This article covers questions related to SSL certificate management; see FAQ: SSL/TLS secured connections in AM and Agents for questions related to SSL/TLS secured connections in AM and Agents.
- Q. Does AM handle certificate checking for SSL connections?
- Q. Why am I getting Exception: unable to find valid certification path?
- Q. Where are the Root CA certificates stored?
- Q. What is the difference between the keystore and truststore?
- Q. Can I use my own truststore rather than the default truststore?
- Q. Does AM require a specific keystore type?
- Q. How do I list the keys in my keystore?
- Q. How long do the generated self-signed certificates last?
- Q. Why does the Persistent Cookie module still issue persistent cookies after the certificate has expired?
- Q. What happens to persistent cookies that were issued before the certificate was updated?
- Q. Will the Web Agent trust the server certificate?
- Q. How do I configure the Web Agent for two-way SSL?
- Q. How do I use an existing CA signed certificate (in PEM format) in AM?
- Q. How do I get the certificate out of the keystore in PEM format?
- Q. How do I convert a PEM certificate file and private key to PKCS#12 (.pfx .p12)?
- Q. How do I convert a PKCS#12 file (.pfx .p12) that contains a private key and certificates to PEM format?
- Q. How can I create an OAuth2 provider HMAC signing key in AM 6.5 and later using keytool?
A. No. The SSL handshake is handled by the HTTP container and the JRE. The container where you install AM requires a certificate in order to set up secure connections. See Configuring AM's Container for HTTPS for steps that demonstrate how to set up Apache Tomcat™ with an HTTPS connector, using the Java® keytool command to manage the certificate and keystores.
This means the HTTP container that AM runs on is unable to trust the certificate presented by other servers and/or client applications that are trying to connect to AM over SSL or the certificate is missing. To rectify:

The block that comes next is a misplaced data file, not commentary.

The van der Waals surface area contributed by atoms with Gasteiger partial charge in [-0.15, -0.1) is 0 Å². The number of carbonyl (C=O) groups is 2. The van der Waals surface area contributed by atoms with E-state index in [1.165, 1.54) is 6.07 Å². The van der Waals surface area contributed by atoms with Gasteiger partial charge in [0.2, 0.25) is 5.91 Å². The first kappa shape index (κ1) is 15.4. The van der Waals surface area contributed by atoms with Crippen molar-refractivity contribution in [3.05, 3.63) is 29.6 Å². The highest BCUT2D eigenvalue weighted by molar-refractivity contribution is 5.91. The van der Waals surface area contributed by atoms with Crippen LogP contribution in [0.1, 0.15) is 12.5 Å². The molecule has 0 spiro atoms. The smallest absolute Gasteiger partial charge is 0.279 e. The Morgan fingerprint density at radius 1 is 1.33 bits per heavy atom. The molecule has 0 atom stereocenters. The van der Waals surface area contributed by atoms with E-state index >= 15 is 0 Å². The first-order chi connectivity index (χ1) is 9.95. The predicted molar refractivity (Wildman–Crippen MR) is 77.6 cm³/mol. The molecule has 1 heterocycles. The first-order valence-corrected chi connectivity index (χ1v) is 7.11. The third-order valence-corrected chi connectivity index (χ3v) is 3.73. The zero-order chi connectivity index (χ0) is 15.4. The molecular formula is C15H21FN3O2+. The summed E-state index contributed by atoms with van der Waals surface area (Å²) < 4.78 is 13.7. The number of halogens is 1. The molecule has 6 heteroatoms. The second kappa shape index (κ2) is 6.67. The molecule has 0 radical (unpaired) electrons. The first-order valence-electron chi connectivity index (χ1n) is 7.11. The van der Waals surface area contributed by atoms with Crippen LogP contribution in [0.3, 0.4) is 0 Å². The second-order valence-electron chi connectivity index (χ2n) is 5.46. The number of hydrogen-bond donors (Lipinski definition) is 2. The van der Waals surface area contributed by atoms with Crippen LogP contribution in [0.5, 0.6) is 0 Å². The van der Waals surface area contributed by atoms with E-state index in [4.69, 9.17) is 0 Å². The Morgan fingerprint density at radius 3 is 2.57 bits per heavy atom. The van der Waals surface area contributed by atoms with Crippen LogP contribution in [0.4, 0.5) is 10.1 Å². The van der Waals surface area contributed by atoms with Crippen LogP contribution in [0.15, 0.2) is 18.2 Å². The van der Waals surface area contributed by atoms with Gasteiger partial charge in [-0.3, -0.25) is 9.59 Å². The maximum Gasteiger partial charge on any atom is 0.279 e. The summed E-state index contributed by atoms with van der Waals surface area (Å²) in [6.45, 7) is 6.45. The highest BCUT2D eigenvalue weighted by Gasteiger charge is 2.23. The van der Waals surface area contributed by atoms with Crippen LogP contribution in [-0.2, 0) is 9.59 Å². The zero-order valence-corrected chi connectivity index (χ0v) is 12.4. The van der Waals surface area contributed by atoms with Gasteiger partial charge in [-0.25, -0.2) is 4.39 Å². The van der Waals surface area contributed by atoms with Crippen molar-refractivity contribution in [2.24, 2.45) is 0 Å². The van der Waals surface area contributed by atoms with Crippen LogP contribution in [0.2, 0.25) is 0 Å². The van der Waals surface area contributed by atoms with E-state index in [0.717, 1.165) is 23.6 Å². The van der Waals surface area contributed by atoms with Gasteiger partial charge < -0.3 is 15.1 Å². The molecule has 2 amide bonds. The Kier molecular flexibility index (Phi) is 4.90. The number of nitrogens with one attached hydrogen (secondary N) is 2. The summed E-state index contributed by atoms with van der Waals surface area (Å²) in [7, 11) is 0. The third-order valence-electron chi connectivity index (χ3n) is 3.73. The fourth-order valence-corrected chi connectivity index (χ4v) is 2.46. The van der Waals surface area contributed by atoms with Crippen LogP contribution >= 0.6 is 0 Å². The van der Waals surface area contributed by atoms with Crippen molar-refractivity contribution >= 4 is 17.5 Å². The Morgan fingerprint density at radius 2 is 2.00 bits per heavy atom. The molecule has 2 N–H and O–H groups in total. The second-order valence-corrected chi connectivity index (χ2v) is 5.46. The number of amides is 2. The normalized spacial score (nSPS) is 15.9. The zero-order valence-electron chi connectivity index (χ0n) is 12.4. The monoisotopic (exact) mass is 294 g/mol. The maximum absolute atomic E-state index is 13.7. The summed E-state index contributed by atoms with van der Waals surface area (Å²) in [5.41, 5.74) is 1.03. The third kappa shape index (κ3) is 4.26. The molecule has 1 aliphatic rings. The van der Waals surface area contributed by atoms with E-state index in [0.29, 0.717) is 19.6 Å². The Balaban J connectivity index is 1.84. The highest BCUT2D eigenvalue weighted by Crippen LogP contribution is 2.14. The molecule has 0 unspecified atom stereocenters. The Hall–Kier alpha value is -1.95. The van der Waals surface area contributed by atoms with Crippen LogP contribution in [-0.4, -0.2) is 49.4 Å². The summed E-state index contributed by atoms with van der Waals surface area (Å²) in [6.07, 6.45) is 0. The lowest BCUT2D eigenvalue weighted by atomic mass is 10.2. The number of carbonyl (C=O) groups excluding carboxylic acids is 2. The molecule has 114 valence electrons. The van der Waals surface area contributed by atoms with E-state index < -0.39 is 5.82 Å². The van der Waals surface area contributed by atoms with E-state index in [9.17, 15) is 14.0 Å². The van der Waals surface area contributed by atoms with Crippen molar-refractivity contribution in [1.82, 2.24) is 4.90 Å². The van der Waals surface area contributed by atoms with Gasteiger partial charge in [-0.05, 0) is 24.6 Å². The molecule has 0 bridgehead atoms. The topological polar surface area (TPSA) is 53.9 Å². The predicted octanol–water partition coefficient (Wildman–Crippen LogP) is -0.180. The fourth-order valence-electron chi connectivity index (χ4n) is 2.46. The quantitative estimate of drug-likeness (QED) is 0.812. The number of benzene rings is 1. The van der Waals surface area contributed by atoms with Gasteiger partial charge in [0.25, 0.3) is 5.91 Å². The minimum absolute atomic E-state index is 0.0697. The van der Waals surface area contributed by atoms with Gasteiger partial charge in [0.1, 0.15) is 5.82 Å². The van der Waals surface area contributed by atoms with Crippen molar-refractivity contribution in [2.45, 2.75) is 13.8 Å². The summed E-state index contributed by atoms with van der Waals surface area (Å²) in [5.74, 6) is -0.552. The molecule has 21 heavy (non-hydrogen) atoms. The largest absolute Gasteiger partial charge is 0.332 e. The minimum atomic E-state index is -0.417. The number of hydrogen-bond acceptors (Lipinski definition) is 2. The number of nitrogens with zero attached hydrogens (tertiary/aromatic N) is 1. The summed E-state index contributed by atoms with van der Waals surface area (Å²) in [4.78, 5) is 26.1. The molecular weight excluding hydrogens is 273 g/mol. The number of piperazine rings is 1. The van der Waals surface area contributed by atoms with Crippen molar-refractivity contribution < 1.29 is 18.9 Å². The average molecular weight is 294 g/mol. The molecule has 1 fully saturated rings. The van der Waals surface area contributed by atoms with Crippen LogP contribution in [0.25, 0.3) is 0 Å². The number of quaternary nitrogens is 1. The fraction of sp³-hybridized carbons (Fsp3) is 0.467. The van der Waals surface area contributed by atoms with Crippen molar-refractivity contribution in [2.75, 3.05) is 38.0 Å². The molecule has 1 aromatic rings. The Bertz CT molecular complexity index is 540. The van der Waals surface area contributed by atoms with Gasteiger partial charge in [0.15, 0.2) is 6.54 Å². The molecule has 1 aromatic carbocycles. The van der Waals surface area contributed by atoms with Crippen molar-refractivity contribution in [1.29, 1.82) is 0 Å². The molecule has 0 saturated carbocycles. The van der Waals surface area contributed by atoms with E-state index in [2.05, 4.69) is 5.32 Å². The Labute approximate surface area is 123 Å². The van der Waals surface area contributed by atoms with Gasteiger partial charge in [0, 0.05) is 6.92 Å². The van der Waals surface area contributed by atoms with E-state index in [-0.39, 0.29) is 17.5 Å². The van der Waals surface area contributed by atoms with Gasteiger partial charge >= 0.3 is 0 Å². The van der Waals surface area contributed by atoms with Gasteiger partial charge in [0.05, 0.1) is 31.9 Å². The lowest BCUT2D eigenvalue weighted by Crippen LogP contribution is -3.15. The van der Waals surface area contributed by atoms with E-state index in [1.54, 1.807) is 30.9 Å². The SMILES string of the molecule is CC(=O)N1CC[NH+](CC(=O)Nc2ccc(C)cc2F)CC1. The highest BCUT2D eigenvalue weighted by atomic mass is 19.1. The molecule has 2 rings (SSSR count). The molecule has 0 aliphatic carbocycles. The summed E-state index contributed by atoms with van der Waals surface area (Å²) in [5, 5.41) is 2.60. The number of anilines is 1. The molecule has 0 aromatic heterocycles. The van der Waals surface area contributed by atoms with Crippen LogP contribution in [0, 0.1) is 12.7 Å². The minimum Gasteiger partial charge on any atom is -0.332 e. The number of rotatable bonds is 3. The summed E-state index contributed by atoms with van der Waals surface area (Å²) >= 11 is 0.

- Ensure you import the new certificate into each server's default cacerts truststore and restart the containers.
- Ensure the CN of the certificate matches the hostname of the remote server; to verify this, you can use the following command: $ openssl s_client -connect hostname:port
A. The JDK uses the default cacerts store from the Java home directory. If your certificates have been signed by a public Certificate Authority (CA), those certificates are automatically installed in the Java CA certificates truststore ($JAVA_HOME/jre/lib/security/cacerts) and browsers, and should therefore be recognized by AM without further configuration.
If you're using a self-signed test certificate, you must also add it to the relevant truststores.
For example: AM1 needs the certificate of AM2 in its truststore (and vice-versa) as described in the section Configuring AM's Container for HTTPS. By default this is $JAVA_HOME/jre/lib/security/cacerts.
A. Truststores are used for public, signed certificates and keystores are used for private keys; the truststore is used to find the certificates of other servers to be trusted, whereas the keystore is what the HTTP container uses to find its own server certificate. Typically, both truststores and keystores have the same default password.
A. Yes, you can but you must update the server.xml file for your web application container to point to your non-default truststore. In addition, you should ensure you have imported the necessary certificates into the truststore. See How do I import a certificate into the truststore used by AM (All versions) for SSL? for further information.
To connect to DS over LDAPS in this scenario, you should follow the instructions given in Preparing a Truststore (AM 7 and later) or How do I make AM 5.x and 6.x communicate with a secured LDAP server?
A. AM does not read the server certificate for HTTP(s) connections; the SSL handshake is handled by the container and the JRE. If you are experiencing problems with the keystore format, it is unlikely that it can be fixed from within AM.
In other cases where the certificates are processed by AM itself (for example, SAML2 federation or x509 certificate authentication) the keystore type does matter. The default directory for keystore files varies by version as follows: